Human beings are capable of great and terrible acts. Working in a city the size of New York after having been raised in small towns, the amount of distrust is very blatant. Security is evident in many places with cleverly locked doors and guards surveying those who enter buildings. We simply can’t trust everyone. Or anyone. When it comes to literature, stories often blend fact and fiction. Guidelines on books or classifications in bookstores help us to decide if our reading material is conveying actual events or not. The Bell Witch is one of those reminders that sometimes the truth will never be known. Historical records can be searched, but even these are often subject to human error. If someone tells us a ghost story, we base the veracity on the teller’s reputation. At the end of the day, sometimes we just can’t know.

Perhaps the most poignant aspect of Monahan’s version of these events is his reconstruction of the history. Although the supernatural remains intact at the end, Powell is able to uncover the “fact” that Betsy Bell was abused as a child and that the poltergeist-style events that pervade the story are an extension of her trauma. Actually, the treatment is very closely tied to the religiosity of the Bell family, good church-going folk who ran afoul of a fine point of church teaching. In the end, it is this rejection by the church that pressures John Bell to the point of incest. Is the story true? Yes. Did it every really happen? Probably not. The two are very different questions. In a society that increasing seeks easy answers, stories like this remind us that we are all a blend of fiction and fact. Easy answers are inevitably wrong. The movie An American Haunting once again revived “the Bell witch” but also raised the specter of the ambiguity of truth. Is it out there? If it is, how will we know when we’ve found it?

What really happened here?

American Haunted

Serendipity, although rare, still occurs in university life. As an adjunct instructor whose livelihood revolves around the number of courses that may be squeezed into a limited number of days, I have been considering online courses. As an avid watcher of horror movies—excellent preparation for adjunct life these days—I have attempted to sample the genre widely. It is therapeutic to see people in fictional situations worse than my own. While attending a training course on constructing online courses earlier this week I was surprised to find out my instructor was Brent Monahan, a versatile and talented individual of whose presence at Rutgers I was unaware. Most famously Dr. Monahan wrote the novel and screenplay for An American Haunting, a movie I had written a post on back in January.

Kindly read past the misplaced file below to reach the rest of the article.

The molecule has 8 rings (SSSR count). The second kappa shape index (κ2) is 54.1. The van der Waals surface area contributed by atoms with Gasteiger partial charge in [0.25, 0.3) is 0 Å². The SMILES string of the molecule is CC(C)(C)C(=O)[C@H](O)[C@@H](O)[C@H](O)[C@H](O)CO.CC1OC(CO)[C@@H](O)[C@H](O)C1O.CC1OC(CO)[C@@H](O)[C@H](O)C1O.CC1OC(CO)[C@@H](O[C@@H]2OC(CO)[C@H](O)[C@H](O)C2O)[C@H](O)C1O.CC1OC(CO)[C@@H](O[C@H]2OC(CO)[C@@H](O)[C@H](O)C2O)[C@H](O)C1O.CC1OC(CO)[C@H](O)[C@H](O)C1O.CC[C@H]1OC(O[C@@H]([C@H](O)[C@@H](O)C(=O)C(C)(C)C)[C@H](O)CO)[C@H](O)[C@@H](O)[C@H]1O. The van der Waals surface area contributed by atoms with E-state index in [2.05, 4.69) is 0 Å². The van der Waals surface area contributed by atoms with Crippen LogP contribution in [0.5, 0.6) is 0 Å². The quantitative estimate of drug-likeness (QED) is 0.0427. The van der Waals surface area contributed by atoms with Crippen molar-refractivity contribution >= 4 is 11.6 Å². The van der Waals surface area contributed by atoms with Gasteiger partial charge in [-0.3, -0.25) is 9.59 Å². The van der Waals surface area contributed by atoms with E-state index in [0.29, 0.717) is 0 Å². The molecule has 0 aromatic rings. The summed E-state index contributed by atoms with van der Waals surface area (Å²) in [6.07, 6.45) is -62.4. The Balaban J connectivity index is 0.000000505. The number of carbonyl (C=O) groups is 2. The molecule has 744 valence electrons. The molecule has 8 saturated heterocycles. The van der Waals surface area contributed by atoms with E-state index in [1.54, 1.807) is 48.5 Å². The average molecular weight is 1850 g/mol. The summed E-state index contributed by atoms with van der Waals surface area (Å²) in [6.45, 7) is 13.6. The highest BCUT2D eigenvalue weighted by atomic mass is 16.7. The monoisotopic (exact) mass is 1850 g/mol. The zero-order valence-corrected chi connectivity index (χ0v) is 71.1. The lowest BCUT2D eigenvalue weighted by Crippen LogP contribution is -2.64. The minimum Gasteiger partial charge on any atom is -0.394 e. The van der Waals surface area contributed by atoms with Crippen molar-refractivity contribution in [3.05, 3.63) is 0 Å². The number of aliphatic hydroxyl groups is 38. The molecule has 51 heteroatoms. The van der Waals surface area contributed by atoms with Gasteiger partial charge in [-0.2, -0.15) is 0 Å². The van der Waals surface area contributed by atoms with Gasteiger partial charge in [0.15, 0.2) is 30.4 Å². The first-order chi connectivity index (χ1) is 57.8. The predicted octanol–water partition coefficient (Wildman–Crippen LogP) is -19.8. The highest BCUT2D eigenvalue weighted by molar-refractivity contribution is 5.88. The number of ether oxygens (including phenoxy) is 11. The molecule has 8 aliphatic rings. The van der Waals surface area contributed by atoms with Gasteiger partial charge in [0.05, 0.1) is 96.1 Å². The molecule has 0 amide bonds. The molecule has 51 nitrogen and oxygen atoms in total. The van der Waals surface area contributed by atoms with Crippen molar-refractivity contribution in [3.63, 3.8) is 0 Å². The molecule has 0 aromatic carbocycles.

Compulsive in my desire to be on time, I generally show up to all appointments early. For this particular session I was the first person present, so, not recognizing my teacher, we struck up a conversation about my field of studies. (He asked; I try not to lead with my chin.) He was nonplussed about the fact that I am affiliated with the religious studies department—in general this is a conversation stopper since, along with politics, it is a forbidden topic in polite company. Before I realized who he was he suggested that perhaps people go into this field because of their internal struggle with good and evil. It was a perceptive statement and it made sense when it came out that he was a writer of horror films and novels.

Since I’ve been exploring the nexus between religion and horror I have wondered what the deeper connection might be. Clearly fear of the unknown, the overly powerful, and the randomness of life in an uncaring universe play into it, but perhaps it is also the struggle of good and evil. Horror films often present the “what if” scenario: what if the side of evil were allowed free reign? Often the fount of that evil, in horror films, is religion gone awry. Certainly in An American Haunting a pious man is driven by inner demons to the abuse of his own child. That he is a religious man is made plain from the near-constant presence of a clergyman in his house once the haunting starts. While the exact relationship remains to be parsed, it is clear that fear and religion reside very near one another in our brains, perhaps as near as good resides to evil.